sandbur (longspine sandbur)
Cenchrus longispinus (Hackel) Fernald

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Sandburs are easily recognized by their distinctive burs, which are formed by fusion of sterile branches from the flowering head. Each bur encloses 2-3 (-4) spikelets. Burs catch in the fur of passing animals to disperse the seeds from the parent plant and also hitchhike on socks and pant legs—you won’t soon forget an encounter with a sandbur! Sandburs are typically found in sandy sites, abandoned fields, and recently disturbed areas. Longspine sandbur invades recently disturbed areas and will persist for 2-3 years before being replaced by other species. Sandburs have a wide tolerance for soil type, soil moisture content, and plant neighbors, which is why this species is such a successful weed. In Iowa, longspine sandbur is widespread and common and is also widespread in the eastern and central parts of the United States. Its range extends north into Canada, south through Mexico to northern South America and into the West Indies. It has also formed naturalized populations in western Europe, Africa, and Australia. Longspine sandbur flowers from July to September in Iowa, rarely earlier.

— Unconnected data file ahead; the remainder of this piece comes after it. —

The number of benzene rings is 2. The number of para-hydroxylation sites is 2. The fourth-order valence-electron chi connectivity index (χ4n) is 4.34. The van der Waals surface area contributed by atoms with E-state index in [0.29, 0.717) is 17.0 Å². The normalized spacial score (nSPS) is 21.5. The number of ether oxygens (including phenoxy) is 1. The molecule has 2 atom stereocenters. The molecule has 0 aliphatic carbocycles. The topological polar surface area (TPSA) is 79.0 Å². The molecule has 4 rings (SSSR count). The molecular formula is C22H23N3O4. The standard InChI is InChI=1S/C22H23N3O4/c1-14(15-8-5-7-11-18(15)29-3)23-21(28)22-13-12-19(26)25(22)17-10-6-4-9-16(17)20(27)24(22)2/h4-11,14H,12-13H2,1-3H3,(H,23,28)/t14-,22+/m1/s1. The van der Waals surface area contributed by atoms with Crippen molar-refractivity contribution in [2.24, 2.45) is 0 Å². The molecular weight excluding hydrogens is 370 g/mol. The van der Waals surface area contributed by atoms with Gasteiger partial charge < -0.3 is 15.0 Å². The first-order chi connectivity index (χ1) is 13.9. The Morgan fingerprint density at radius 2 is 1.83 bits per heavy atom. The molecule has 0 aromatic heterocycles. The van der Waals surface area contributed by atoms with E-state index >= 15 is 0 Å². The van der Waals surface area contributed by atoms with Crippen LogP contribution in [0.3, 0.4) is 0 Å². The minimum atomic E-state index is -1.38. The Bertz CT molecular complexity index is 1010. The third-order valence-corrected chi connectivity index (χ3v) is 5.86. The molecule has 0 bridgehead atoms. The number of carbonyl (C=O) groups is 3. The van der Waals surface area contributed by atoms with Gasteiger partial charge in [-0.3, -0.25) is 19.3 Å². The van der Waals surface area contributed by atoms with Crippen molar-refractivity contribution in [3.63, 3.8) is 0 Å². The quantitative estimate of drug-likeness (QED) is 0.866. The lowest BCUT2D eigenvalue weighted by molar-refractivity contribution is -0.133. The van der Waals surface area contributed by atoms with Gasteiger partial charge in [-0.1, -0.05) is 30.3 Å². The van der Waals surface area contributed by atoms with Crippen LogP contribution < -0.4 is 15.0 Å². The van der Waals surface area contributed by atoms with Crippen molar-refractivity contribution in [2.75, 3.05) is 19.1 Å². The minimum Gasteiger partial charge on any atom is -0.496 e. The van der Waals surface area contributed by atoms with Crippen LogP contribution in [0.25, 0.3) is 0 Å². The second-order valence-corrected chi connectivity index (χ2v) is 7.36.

Etymology: Cenchrus from the Greek kenchros = a kind of millet; longispinus from the Latin longus = long and spina = spine, referring to the well-developed spines projecting from the distinctive bur.


Plants annual. Culms 10-80 cm tall, tufted but sometimes decumbent, the branches sometimes forming a mat and rooting at the nodes; internodes often flattened. Leaves with sheaths open, strongly compressed and keeled, with long hairs on the upper margins and at the margin where the blade and sheath meet; ligules a line of hairs 0.6-1.5 mm long; blades 5-21.5 cm long, 3-6 mm wide, flat, upper surface smooth or roughened. Panicles terminal, well exserted or partially enclosed in the sheath below, compact, oblong, 4-8 cm long, 1-2 cm wide; burs more or less globose, hairy, 5-8 mm long, 3.5-6 mm wide; spines (bristles) slender, numerous per bur, often purple-tinged, 3-6.5 mm long, 0.5-1.4 mm wide at base, forming a distinct cupule, apical portions diverging at irregular intervals from the cupule, outer spines at base of the bur shorter and thinner than those on the body of the bur, 1.5-2.5 mm long, overlapping, terete, downwardly curved. Spikelets 2-3 (-4) per bur, dorsally compressed, the tips often visible protruding from the top of the bur; florets 2, the upper fertile and the lower sterile or often staminate. Chromosome number 2n = 34, 36.


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